By Robert E. Allinson
This e-book deals a essentially new interpretation of the philosophy of the Chuang-Tzu. it's the first full-length paintings of its variety which argues deep point cognitive constitution exists underneath an another way random number of literary anecdotes, cryptic sayings, and darkish allusions. the writer conscientiously analyzes myths, legends, massive characters, paradoxes, parables and linguistic puzzles as strategically positioned recommendations for systematically tapping and channeling the non secular dimensions of the brain.
Allinson takes factor with commentators who've handled the Chuang-Tzu as a minor foray into relativism. bankruptcy titles are re-translated, textual fragments are relocated, and inauthentic, outer miscellaneous chapters are rigorously separated from the transformatory message of the actual, internal chapters. all the internal chapters is proven to be a construction block to the following so they can simply be understood as forming a developmental series. in any case, the reader is gifted with a transparent, constant and coherent view of the Chuang-Tzu that's extra in accord with its stature as an immense philosophical paintings.
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Additional info for Chuang-tzu for spiritual transformation: an analysis of the inner chapters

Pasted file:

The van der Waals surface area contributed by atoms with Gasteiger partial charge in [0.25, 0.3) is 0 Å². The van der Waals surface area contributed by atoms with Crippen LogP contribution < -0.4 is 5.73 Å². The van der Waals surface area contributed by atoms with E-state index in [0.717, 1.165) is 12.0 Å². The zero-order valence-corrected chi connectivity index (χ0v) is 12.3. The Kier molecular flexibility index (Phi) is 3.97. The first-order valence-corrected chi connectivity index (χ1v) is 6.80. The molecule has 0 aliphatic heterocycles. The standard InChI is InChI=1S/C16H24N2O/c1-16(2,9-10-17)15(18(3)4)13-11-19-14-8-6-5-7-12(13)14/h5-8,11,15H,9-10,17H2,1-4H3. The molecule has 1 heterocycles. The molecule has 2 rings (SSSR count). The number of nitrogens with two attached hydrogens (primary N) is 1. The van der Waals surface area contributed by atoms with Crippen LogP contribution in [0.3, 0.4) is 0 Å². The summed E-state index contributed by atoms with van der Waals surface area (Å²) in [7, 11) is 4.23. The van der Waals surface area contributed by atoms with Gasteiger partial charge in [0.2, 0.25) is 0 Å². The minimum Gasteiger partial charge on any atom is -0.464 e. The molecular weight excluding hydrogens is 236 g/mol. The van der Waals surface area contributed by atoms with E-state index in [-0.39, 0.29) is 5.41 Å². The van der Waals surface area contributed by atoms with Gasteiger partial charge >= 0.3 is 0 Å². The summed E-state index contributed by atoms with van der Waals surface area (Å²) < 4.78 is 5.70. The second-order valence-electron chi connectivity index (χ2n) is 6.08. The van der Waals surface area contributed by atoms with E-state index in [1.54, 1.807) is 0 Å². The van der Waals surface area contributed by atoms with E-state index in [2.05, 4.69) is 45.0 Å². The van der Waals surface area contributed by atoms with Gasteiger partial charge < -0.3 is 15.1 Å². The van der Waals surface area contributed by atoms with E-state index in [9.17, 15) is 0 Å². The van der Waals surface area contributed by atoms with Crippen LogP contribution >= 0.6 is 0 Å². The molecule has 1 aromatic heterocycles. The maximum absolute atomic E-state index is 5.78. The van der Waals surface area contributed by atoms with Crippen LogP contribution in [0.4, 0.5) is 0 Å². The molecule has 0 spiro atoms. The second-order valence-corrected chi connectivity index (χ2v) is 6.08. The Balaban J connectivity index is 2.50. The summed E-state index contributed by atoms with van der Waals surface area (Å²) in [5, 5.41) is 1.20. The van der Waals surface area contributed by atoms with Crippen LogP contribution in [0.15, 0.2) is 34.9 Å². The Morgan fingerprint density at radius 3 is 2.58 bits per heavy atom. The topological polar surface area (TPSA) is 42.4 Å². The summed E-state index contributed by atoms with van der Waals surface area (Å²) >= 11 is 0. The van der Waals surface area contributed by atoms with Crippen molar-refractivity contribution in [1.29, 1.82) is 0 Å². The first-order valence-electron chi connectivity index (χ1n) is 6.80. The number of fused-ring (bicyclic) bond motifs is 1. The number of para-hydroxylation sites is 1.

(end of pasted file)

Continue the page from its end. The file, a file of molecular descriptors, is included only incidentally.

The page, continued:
C. , Studies in Chinese Philosophy and Philosophical Literature (Singapore: 1986), we find the text of the Chuang-Tzu divided up with respect to possible or probable differing authorship by varying philosophical schools. This approach, in a broad manner of speaking, may be taken as representing a sophisticated extension of an historian of religions' approach to ancient texts. 4 Such an approach, while possessing a strong degree of historical accuracy, makes it difficult if not impossible to analyze the text as a single line of philosophical development which aims at inducing as well as describing different levels of spiritual development.
To make his point, Professor Allinson has not only to examine the relevant texts and comment on the other major interpreters. He has also to relate his line of argument to a theory of hermeneutics. In so doing, he brings the discussion of Chuang Tzu into the heart of contemporary Western philosophy. Furthermore, his interpretation of Chuang Tzu makes the sage thoroughly intelligible to a Western audience, not an inscrutable oriental with a perverse use of language but a spiritual philosopher closer to Augustine than to masters of the Zen kan.
If words were wind, there would be little point in turning to the light of reason to attempt to resolve whatever controversies seemed to crop up. Page 20 To broaden the argument from textual coherency, we may bring in textual evidence from the immediately preceding and the immediately following passages. In the preceding passage, it is claimed that one does have a teacher (one's own mind). Following Watson: If a man follows the mind given him and makes it his teacher, then who can be without a teacher?